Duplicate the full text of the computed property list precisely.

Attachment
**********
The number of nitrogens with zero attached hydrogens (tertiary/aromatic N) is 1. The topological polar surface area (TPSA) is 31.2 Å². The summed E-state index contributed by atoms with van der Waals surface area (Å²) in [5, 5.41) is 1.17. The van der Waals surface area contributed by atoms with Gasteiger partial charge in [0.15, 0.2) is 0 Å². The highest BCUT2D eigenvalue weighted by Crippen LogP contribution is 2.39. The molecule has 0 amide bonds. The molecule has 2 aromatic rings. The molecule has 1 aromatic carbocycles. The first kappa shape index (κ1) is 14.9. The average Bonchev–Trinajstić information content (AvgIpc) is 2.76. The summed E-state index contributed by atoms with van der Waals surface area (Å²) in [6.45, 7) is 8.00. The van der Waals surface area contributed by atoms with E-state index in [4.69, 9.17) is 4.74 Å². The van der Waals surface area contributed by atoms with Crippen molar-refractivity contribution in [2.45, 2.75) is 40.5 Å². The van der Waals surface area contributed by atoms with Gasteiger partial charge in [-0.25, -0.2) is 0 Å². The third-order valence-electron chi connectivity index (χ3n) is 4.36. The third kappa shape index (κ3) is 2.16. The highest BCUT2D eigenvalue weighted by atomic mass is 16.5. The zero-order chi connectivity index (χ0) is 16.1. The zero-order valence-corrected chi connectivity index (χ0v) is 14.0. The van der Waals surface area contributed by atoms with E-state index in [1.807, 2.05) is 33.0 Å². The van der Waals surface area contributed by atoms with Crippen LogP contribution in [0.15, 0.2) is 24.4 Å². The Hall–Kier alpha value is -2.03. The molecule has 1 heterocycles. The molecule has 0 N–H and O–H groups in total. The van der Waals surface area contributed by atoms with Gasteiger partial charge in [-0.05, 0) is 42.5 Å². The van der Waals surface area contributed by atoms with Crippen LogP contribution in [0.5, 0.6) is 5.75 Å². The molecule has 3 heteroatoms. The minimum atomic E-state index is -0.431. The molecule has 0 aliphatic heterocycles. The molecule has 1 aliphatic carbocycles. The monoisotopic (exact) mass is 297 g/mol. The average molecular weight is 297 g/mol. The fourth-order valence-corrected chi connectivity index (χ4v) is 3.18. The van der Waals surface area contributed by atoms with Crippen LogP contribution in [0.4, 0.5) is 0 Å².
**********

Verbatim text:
The number of nitrogens with zero attached hydrogens (tertiary/aromatic N) is 1. The topological polar surface area (TPSA) is 31.2 Å². The summed E-state index contributed by atoms with van der Waals surface area (Å²) in [5, 5.41) is 1.17. The van der Waals surface area contributed by atoms with Gasteiger partial charge in [0.15, 0.2) is 0 Å². The highest BCUT2D eigenvalue weighted by Crippen LogP contribution is 2.39. The molecule has 0 amide bonds. The molecule has 2 aromatic rings. The molecule has 1 aromatic carbocycles. The first kappa shape index (κ1) is 14.9. The average Bonchev–Trinajstić information content (AvgIpc) is 2.76. The summed E-state index contributed by atoms with van der Waals surface area (Å²) in [6.45, 7) is 8.00. The van der Waals surface area contributed by atoms with E-state index in [4.69, 9.17) is 4.74 Å². The van der Waals surface area contributed by atoms with Crippen molar-refractivity contribution in [2.45, 2.75) is 40.5 Å². The van der Waals surface area contributed by atoms with Gasteiger partial charge in [-0.25, -0.2) is 0 Å². The third-order valence-electron chi connectivity index (χ3n) is 4.36. The third kappa shape index (κ3) is 2.16. The highest BCUT2D eigenvalue weighted by atomic mass is 16.5. The zero-order chi connectivity index (χ0) is 16.1. The zero-order valence-corrected chi connectivity index (χ0v) is 14.0. The van der Waals surface area contributed by atoms with E-state index in [1.807, 2.05) is 33.0 Å². The van der Waals surface area contributed by atoms with Crippen LogP contribution in [0.15, 0.2) is 24.4 Å². The Hall–Kier alpha value is -2.03. The molecule has 1 heterocycles. The molecule has 0 N–H and O–H groups in total. The van der Waals surface area contributed by atoms with Gasteiger partial charge in [-0.05, 0) is 42.5 Å². The van der Waals surface area contributed by atoms with Crippen LogP contribution in [0.5, 0.6) is 5.75 Å². The molecule has 3 heteroatoms. The minimum atomic E-state index is -0.431. The molecule has 0 aliphatic heterocycles. The molecule has 1 aliphatic carbocycles. The monoisotopic (exact) mass is 297 g/mol. The average molecular weight is 297 g/mol. The fourth-order valence-corrected chi connectivity index (χ4v) is 3.18. The van der Waals surface area contributed by atoms with Crippen LogP contribution in [0.4, 0.5) is 0 Å².